Self-Storage: Good For Business, If You Abide By The Rules

A friend who is looking for a new home recently saw some properties with potential but found the same problem with each one. No garage. “There’s no place for my workshop,” he said. His current residence has a setup for his woodworking, but with the growth of his hobby, the area has become cramped.

A storage unit is a great place to keep work tools, but it is not a workshop.

For now, he can place extra materials in a self-storage unit while he looks for a new home, but his situation brought up a question we’ve heard more than once: can somebody use their rented unit as a workshop or for commercial business?

The answer depends upon the policies of the self-storage facility from which you rent, and on the reason for renting the unit. If you operate a business from home, like selling clothing or other inventory, a self-storage unit can keep your items secure and your home clear of surplus. When it’s time to fulfill an order, you come to your unit to pick up what will ship. When you use a storage unit for its intended purpose, you’ll abide by the regulations of the storage center and perhaps be able to write off the expense come tax time (you’ll want to talk to your accountant about that first).

Now, here comes the big however…

If you’re thinking about using your storage space as a workspace, that’s where situations get sticky. When you sign an agreement to rent a storage unit, you’ll see that each facility has rules in place for their protection and that of their other tenants. You look at a good-sized unit and think maybe not only can you use it to store your work materials, but you can set up shop altogether. Here’s why you should consider another plan:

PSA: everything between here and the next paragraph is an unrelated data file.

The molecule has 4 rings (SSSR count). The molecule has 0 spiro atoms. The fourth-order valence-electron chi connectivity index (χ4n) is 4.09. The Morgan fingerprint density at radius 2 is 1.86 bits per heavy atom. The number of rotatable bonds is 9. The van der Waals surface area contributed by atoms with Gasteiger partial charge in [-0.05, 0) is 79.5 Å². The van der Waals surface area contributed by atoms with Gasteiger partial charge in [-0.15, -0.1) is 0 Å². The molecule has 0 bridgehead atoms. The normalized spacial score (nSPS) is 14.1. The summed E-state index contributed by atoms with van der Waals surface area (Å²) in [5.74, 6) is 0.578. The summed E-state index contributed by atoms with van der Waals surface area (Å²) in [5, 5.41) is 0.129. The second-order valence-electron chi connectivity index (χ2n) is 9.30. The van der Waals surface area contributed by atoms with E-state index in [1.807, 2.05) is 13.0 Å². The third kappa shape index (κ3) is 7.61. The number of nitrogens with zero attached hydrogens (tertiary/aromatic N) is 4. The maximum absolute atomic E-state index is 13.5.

Storage units are designed for a singular purpose, to hold valuables in a safe place until they are needed. They are not zoned to work as individual office spaces or to permit people to spend hours at a time there doing business. Even if your unit is climate-controlled, it is not built to function that way.

Business operations within a unit, outside of picking up and/or dropping off inventory, can also put nearby tenants and the entire facility at risk. Say, for example, a “customer” comes to visit you in your unit and is injured, or your activities result in damage to another tenant’s unit or property. The liabilities involved could result in many headaches, to say nothing of lawsuits sure to follow. Also consider that storage units are not equipped with restrooms, plumbing, or even electrical outlets. If you are caught operating your business on the grounds, you may be evicted and subject to penalties as noted on your rental agreement.

To clarify, a storage unit is useful when you need to hold inventory for a business, but not to house the actual business. If you have any questions about commercial usage of Norfolk storage units, please contact us and we’ll be happy to help.